Educators by day, thespians by night

Transformation: School employees and their families step inside classic musical 'My Fair Lady' to raise funds for learning

February 18, 2011 

My Fair Lady

About 65 Olympia School District faculty members, staff and students will perform in the musical "My Fair Lady," Feb. 24-27. Proceeds of the show will benefit the Olympia School District Education Foundation.

BY STEVE BLOOM — The Olympian

  • If you go

    What: “My Fair Lady,” a musical benefiting the Olympia School District Education Foundation, features district employees and their family members.

    When: 7 p.m. Feb. 24-26; 2 p.m. Feb. 26-27

    Where: Olympia High School Performing Arts Center, 1302 North St., Olympia (although the entrance is on the Carlyon Avenue side of the school)

    Tickets: $15 reserved, $12 general admission

    Information: www.seatyourself.biz/olympiasd or 360-753-8853

By day, he's Jon Halvorson, a second- and third-grade teacher at Hansen Elementary School.

By night, he’s Henry Higgins (pronounced with silent Hs), a professor of phonetics who plans to transform an unruly Cockney flower girl into a proper young lady.

Halvorson and about 65 other Olympia School District employees and their family members have spent weeks rehearsing “My Fair Lady,” which opens Thursday at Olympia High School’s Performing Arts Center.

“We’re having a good time with the accents,” Halvorson said during a recent rehearsal. “That’s been a challenge, and fun.”

“Especially when you play a character who pronounces things correctly,” he added, using an exaggerated British accent.

The classic musical based on George Bernard Shaw’s “Pygmalion” is this year’s fundraiser for the Olympia School District Education Foundation.

For 16 years, the nonprofit has produced a play or musical to raise money for its programs that support student learning, such as classroom grants for teachers, field trip and activity scholarships for needy students, and extra support for middle and high school math and science programs.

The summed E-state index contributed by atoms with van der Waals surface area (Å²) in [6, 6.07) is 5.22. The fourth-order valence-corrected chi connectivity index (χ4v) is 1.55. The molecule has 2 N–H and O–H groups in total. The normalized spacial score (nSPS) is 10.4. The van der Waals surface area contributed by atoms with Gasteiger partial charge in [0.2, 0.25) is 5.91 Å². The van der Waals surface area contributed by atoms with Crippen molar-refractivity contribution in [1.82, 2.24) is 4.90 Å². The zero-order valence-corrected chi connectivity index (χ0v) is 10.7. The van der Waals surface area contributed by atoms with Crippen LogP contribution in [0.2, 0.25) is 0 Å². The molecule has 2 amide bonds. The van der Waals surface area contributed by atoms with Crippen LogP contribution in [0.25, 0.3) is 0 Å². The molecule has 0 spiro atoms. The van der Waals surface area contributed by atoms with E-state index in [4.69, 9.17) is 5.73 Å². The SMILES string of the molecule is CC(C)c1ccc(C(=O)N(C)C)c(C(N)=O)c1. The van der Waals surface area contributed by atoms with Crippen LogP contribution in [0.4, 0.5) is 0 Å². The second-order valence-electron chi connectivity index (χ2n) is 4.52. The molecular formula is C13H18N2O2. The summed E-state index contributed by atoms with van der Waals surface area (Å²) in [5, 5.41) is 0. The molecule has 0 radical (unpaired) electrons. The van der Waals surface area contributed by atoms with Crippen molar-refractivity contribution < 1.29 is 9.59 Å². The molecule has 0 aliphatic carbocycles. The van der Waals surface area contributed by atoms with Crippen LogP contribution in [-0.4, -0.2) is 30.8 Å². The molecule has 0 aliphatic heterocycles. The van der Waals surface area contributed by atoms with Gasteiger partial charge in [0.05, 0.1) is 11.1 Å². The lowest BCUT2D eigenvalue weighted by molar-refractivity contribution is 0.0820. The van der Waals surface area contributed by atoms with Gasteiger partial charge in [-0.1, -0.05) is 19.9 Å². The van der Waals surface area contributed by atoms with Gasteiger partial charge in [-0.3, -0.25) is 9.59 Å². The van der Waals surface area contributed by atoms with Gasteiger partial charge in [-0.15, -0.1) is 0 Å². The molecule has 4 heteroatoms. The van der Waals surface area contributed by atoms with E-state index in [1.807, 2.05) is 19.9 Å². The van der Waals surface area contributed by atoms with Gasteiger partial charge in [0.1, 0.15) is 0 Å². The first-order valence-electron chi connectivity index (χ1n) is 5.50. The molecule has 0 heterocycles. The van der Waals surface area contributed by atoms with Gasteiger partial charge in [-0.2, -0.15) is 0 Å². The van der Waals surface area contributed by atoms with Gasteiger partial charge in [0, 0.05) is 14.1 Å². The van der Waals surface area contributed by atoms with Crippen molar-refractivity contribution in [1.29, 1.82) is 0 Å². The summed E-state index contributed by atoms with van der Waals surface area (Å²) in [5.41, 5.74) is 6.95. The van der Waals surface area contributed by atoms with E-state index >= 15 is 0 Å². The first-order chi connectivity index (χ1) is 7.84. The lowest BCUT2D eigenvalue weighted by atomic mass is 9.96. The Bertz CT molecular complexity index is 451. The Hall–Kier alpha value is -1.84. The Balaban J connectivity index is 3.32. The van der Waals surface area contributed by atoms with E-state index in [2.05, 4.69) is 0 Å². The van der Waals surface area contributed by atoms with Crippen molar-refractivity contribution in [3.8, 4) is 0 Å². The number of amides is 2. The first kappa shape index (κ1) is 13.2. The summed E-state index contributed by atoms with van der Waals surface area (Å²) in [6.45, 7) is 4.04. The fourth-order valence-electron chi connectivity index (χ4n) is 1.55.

“All of it goes right back to students in the district,” said the show’s director Michelle Whittaker, a consulting specialist with the Olympia Regional Learning Academy.

The cast is made up of volunteers who are associated with the school district. They include teachers, principals, paraeducators, librarians and classified staff members; even Superintendent Bill Lahmann has a role.

“We have all kinds of district employees and their families,” Whittaker said. “We have a lot of folks in our cast who do local community theater and do theater and dance with their students.”

To help keep costs low, most of the cast members have pulled together their own costumes with things they found in their closets, picked up at a thrift store or borrowed from friends. A South Sound costume shop donated some of the larger period pieces – including lead character Eliza Doolittle’s feathery hat, Whittaker said.

The foundation expects to pay between $3,500 to $5,000 for scripts, music and sets. The shows typically bring in between $25,000 to $45,000 through ticket sales and sponsorships, Whittaker said.

Known as the Olympia School District Players, cast members auditioned in December. “Everybody who auditions gets to be in the show,” Whittaker said.

Rehearsals began as soon as school resumed in January after winter break.

The group chose “My Fair Lady” because it’s a classic, it appeals to families and makes use of a large cast of actors, Whittaker said. Past productions have included “Beauty and the Beast,” “Alice in Wonderland,” “Guys and Dolls,” and last year’s “The Wizard of Oz.”

“It’s getting harder to find ones that haven’t been done already,” Whittaker said.

Nearly half of this year’s cast has performed in past musicals, including Cristy Havens, a teacher and consultant who will play Doolittle, the show’s lead character who has grown up in the slums without manners, pretty clothes or “proper English.”

“It’s kind of that Cinderella story where the poor girl gets to go to the ball and dance with the prince,” Havens said.

But by the end of the play, a larger theme surfaces, Whittaker said.

“A lot of it is on the growth of people,” she said. “It’s about how you can meet people who affect you in very profound ways, and you might not realize it until they’re gone.”

Lisa Pemberton: 360-754-5433, lpemberton@theolympian.com

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